on 12 May 2009
This was on the reading list for my course at the London College of Communication, so I thought I'd have a look.
It's a very nicely designed and laid out book (a common feature with this publisher I think). It offers a lot of insight into researching visually - something that I, as someone without an arts background, often find difficult to understand.
It's helped me develop a methodology for research - rather than just jumping blindly into a project and hoping for inspiration and ideas to hit me. This book is all about a structured approach to gathering visual material and analysing it, and using that research and analysis to overcome design problems.
There are some nice case studies to support the book's argument, including a particularly good one by Sarah Backhouse concerning the graphical representation of the passage of time in Stoker's Dracula.
I'd recommend this to anyone who's interested in the process of graphic design, students and designers both.
on 10 September 2010
Being of a visual mind and not one for pages and pages of text, this book was perfect for me to enhance my basic understanding of the design research process. Interested in graphic design but on a 3D degree course, this book clearly explained methods that I am now able to transfer to my own specialism of design.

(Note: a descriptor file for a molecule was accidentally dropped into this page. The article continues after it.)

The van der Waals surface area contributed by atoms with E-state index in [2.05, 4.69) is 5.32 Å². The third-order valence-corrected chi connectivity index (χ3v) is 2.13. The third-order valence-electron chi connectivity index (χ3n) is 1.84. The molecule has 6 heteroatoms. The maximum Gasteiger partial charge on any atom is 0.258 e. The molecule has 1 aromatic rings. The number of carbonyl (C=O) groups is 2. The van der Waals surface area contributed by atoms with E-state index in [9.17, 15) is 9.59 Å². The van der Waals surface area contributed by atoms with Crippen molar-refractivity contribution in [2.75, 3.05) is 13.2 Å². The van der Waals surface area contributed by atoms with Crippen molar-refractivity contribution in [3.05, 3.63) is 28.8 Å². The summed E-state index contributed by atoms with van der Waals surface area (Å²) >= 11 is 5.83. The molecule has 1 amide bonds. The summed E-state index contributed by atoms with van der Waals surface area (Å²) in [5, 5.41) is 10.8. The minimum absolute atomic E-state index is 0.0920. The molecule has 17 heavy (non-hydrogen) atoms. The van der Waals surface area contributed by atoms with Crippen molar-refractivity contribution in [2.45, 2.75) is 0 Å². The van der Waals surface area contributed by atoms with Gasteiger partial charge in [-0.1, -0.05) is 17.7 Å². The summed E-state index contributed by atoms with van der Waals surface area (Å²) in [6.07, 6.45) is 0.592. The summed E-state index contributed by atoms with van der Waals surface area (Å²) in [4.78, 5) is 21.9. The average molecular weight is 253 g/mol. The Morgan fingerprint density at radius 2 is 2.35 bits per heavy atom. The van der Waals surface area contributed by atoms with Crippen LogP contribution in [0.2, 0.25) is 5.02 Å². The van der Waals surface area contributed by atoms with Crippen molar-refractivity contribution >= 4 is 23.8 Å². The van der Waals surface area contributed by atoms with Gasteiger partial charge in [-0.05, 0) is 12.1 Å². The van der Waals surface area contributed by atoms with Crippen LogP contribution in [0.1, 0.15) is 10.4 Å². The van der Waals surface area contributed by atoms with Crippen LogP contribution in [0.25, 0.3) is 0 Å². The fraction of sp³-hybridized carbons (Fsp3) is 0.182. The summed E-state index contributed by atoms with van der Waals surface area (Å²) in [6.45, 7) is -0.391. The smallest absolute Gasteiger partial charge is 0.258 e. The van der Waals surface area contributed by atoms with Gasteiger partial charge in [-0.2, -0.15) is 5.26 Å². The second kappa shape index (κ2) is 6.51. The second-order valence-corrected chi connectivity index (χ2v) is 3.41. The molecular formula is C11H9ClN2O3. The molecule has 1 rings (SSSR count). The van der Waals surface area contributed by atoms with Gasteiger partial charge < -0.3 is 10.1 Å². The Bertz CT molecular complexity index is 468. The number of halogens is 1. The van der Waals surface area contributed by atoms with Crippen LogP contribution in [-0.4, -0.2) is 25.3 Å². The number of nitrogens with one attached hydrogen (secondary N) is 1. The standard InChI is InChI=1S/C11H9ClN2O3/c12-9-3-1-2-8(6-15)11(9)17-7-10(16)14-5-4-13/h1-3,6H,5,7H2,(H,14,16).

Great layouts, lots of useful real life case studies on quality paper stock. Made by a publisher who specialises in the creative arts, they know exactly how to communicate effectively and each page has definitions of terms used within the text making this book more approachable and accessible to someone with basic knowledge of research methodologies without dumbing down the body of text.
Clear, focused and in full colour, this is another valuable book in my AVA collection and would recommend this title to all students embarking on a design based course, whether starting their first year or a masters.
on 4 August 2013
I bought my copy of this publication at the book launch held at the London College of Communication. It's been inscribed by both authors. From the late, great Ian Noble a stamp with the words 'try to make more mistakes'. A philosophical statement that reminds us of the necessary iterations behind most designed visual communications. And from Russ? An altogether more abrupt and confrontational response involving a profanity. This spontaneous gesture, whilst a light-hearted note to keep any lofty ideals about design in perspective, belies the real care and devotion afforded the subject in this second edition of Visual Research. This edition builds upon the first publication with a new chapter, new case studies and illustrations. Both editions are valuable investments in their own right.
As I begin this review I acknowledge the high profile testimonials from Jorge Frascara, Gunnar Swanson and Omar Vulpinara on the book cover, with an accompanying foreword by Ellen Lupton inside. What further and better recommendations would you need to purchase a copy?